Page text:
Make no mistake; “safe havens” and (Pakistani) “nuclear weapons and materials” remain the preoccupation of the US administration, and it will continue to exert “pressure of all sorts” to bend Pakistan into compliance to President Trump’s South Asia Strategy.
“We can no longer be silent about the fact that some externally focused terrorist groups enjoy safe haven in Pakistan’s territory,” Acting Deputy Assistant Secretary Henry Ensher said in the keynote speech he delivered at a recent Pakistan-focused conference, jointly organised by the Woodrow Wilson Center and Indus.
Delivered before a largely Pakistani-American audience plus a number of American South Asia watchers, the blunt, though not entirely unexpected, speech in fact brought out the real contours of President Trump’s Pakistan policy.
And surprisingly, it also spelt out Washington’s two “highest priorities” in Pakistan and throughout the region:
- a) concerns about continued existence of safe havens that enable terrorists to carry out attacks that threaten regional and global security, and
- b) need to prevent nuclear weapons and materials from coming into the hands of terrorists.
Ensher shocked many among the audience with this crudely direct identification of the priorities vis-a-vis Pakistan, as well as the to-do-list on Pakistan – a display of the typical carrot-and-stick approach. The entire speech in fact was actually loaded with concerns, demands and expectations from Pakistan. His salient points were:
- i) Efforts to bring stability to Afghanistan is our primary and major area of policy divergence with Pakistan at this moment. No partnership can survive such a disconnect. As long as that continues, it will continue to colour and take centre stage in the bilateral relationship.
- ii) Even as we have broadened our regional diplomacy, there remains a special role for Pakistan … we have sharpened our approach to Pakistan with an eye to improving mutually favorable outcomes.
iii) Pakistan can address terrorism on its territory when it is determined to do so … but … we have not seen the decisive steps from Pakistan that would demonstrate commitment to ensuring that its territory cannot be used by the Taliban, the Haqqani Network and other groups that would sew violence and instability in the region.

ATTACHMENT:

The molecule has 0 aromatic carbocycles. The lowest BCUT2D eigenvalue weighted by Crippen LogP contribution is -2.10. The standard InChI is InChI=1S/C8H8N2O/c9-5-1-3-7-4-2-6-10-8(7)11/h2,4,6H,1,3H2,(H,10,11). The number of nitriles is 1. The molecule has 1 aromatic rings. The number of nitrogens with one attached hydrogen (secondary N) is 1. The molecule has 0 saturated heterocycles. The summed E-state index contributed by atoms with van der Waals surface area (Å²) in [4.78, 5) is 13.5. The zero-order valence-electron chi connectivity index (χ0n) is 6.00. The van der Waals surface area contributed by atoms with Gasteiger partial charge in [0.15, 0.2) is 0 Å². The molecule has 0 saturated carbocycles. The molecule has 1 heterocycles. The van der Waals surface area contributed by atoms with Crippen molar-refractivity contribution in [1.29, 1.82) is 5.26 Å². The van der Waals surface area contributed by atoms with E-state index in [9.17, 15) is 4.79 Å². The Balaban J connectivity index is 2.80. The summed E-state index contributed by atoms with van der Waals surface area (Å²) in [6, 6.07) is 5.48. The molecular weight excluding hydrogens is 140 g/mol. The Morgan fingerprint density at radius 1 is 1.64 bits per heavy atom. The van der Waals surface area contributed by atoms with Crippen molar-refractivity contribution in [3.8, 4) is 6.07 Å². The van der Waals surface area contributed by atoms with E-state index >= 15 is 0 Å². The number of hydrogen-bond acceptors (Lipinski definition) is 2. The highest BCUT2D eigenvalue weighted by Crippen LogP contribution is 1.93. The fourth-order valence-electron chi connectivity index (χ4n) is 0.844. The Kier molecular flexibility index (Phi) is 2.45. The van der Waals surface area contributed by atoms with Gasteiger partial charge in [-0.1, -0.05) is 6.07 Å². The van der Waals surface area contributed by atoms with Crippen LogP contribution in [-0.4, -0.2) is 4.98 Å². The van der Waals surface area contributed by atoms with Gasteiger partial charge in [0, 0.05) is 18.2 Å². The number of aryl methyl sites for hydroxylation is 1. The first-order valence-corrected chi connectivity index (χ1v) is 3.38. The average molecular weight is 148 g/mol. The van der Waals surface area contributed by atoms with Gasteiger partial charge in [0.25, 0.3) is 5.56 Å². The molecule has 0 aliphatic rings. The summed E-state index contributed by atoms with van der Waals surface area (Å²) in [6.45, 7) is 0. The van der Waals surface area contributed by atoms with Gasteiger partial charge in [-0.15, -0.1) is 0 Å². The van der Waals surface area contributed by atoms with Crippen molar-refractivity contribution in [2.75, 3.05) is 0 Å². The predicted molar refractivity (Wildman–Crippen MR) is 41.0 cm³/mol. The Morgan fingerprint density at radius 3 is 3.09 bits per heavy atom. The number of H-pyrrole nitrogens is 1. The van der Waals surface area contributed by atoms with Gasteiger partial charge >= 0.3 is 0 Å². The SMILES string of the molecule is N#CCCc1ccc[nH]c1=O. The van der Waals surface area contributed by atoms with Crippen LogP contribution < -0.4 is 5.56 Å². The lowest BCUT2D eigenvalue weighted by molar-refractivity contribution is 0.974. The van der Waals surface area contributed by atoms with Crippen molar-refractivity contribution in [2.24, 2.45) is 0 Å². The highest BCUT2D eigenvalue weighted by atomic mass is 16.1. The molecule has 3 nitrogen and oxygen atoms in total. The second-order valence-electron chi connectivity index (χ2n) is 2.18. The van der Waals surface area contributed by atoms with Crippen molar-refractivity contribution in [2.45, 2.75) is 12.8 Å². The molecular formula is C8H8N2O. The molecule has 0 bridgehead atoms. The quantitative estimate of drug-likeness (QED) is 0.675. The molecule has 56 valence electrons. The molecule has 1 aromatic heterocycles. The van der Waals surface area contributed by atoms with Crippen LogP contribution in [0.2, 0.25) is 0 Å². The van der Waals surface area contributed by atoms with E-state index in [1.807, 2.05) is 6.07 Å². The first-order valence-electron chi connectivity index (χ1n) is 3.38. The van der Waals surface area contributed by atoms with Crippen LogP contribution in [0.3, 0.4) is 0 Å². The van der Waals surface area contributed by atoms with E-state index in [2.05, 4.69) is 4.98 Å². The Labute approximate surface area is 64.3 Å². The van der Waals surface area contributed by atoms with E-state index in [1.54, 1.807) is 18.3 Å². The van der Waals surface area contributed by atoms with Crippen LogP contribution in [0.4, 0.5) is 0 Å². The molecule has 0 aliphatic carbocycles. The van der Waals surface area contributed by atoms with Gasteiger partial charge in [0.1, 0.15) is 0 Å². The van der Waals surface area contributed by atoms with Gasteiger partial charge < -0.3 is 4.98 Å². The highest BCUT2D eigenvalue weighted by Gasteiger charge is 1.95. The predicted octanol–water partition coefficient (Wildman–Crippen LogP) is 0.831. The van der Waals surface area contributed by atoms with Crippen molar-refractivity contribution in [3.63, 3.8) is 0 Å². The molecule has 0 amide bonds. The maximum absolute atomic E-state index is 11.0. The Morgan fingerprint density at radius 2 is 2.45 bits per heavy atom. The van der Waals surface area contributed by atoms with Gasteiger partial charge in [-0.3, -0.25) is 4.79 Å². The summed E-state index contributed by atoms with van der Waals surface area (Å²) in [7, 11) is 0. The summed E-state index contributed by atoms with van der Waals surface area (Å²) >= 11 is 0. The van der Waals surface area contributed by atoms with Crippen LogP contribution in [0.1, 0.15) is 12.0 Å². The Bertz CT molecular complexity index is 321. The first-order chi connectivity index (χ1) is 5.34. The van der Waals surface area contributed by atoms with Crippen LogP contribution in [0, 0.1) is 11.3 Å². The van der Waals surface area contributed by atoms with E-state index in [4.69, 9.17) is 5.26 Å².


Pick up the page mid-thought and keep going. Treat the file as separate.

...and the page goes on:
- iv) Pakistan has much to gain from partnering with our peace effort in Afghanistan and much to lose by providing safe haven to terrorists who pose a threat to peace and stability in Afghanistan.
- v) It is time for Pakistan to demonstrate that it will be a constructive partner for peace in the region …. there is truth to the idea that we are applying pressure to Pakistan, and it’s an important component of our policy … to advance U.S. national interests.
- vi) Suspension of security assistance and coalition support fund payments in January of 2018 reflect US concern over Pakistan’s continued counterproductive policies.
vii) Shift in Pakistani policy in line with South Asia Strategy, is very much in Pakistan’s own interest.
viii) Pakistan’s battlefield nuclear weapons pose a greater risk from theft and misuse and increase the risk that a conventional conflict between India and Pakistan could escalate to use of nuclear weapons.
- ix) The new government has the opportunity to be our partner in bringing peace and stability to Afghanistan and prosperity and security to Pakistan. Doing so would enable a more mutually beneficial relationship.
- x) Opportunities, however, cannot be merely discussed, they must be seized and action taken.
Eshner’s speech left little doubt about his country’s expectations of Pakistan.
The Financial Action Task Force (FATF) that grey-listed Pakistan and sought measures to end money laundering and terror financing is one of the multilateral instruments serving as a potential noose. It may eventually push us into the black-list, thereby creating enormous financial and travel difficulties for Pakistanis. The next possible punitive step – bilateral – could be economic sanctions if one early morning President Trump “takes to twitter to announce these measures.”
Although the US officials denied the FATF measures were politically motivated, yet the reference to Jamaat-ud-Dawa chief Hafiz Saeed, safe havens, and non-state actors threatening other countries served as euphemisms connecting the Indo-Afghan-US narrative on Pakistan.
Islamabad and Rawalpindi, therefore, have formidable tasks ahead; finding a balance between safeguarding “national interests” on the one hand, and addressing the “primary priorities” of Washington vis-a-vis Pakistan, on the other. FATF legitimately expects a curb on terror financing and money-laundering. In its own interest and as a responsible member, Pakistan must comply. It must also demonstrate its rejection of all types of non-state actors. Nevertheless, it is an altogether different story whether this will lead to a change in the geo-politically coloured US view on Pakistan